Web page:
3. The surface acoustic wave sensor according to claim 1, wherein
the protection layer is a SiO2 layer; and
a thickness of the SiO2 layer is at least about 28% of a wavelength of a surface acoustic wave excited in a basic mode of the SH wave by a surface acoustic wave element in which only the IDT electrode is provided on the piezoelectric substrate and the protection layer is not provided on the piezoelectric substrate.
4. The surface acoustic wave sensor according to claim 1, wherein
the piezoelectric substrate is a LiNbO3 substrate; and
a substrate orientation of the LiNbO3 substrate is (05, 60-170, 05) in Euler angle representation.
5. The surface acoustic wave sensor according to claim 1, wherein
the IDT electrode is an Au electrode; and
a thickness of the IDT electrode is at least about 2% of a wavelength of a surface acoustic wave excited in a basic mode of the SH wave by a surface acoustic wave element in which only the IDT electrode is provided on the piezoelectric substrate and the protection layer is not provided on the piezoelectric substrate.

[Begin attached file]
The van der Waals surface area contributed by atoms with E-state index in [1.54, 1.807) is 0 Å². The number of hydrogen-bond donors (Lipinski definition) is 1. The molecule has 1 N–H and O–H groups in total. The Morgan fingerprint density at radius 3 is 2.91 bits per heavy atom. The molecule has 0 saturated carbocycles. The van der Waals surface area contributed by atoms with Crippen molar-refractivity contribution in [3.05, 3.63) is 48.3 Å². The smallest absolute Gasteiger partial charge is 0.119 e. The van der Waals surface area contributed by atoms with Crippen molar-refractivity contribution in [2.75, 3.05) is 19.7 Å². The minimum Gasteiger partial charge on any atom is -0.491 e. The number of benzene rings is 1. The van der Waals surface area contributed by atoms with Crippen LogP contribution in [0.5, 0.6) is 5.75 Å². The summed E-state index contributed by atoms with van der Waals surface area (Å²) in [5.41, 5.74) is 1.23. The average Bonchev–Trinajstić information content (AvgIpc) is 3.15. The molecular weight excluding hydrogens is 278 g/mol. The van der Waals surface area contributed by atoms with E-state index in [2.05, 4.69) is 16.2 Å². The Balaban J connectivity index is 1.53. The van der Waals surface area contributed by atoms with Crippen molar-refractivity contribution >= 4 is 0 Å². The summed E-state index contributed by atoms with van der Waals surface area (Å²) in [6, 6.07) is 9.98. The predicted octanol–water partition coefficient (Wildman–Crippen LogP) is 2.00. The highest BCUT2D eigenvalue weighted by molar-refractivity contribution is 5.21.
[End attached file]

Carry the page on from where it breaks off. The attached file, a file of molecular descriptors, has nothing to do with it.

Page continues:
Description
BACKGROUND OF THE INVENTION

1. Field of the Invention

The present invention relates to surface acoustic wave sensors, and more specifically, to surface acoustic wave sensors utilizing a change in the frequency characteristics of surface acoustic wave elements.

2. Description of the Related Art

To date, various surface acoustic wave sensors have been proposed which utilize a phenomenon in which the frequency characteristics of a surface acoustic wave element change with a change in the mass load on the surface of an excited portion of the surface acoustic wave element.

For example, WO 2005/003752 discloses a surface acoustic wave sensor 101 illustrated in FIGS. 10A to 10D. In the surface acoustic wave sensor 101, an interdigital transducer (IDT) electrode 103 defining a surface acoustic wave element and a reactive layer 104 are provided, as illustrated in FIGS. 10A and 10C, and the IDT electrode 103 is covered by the reactive layer 104.

Referring to FIG. 10A, when a liquid 105 is in contact with the reactive layer 104, frequency characteristics detected by the surface acoustic wave element including the IDT electrode 103 change. For example, referring to a wave diagram illustrated in FIG. 10B, frequency characteristics denoted by symbol A change to frequency characteristics denoted by symbol B.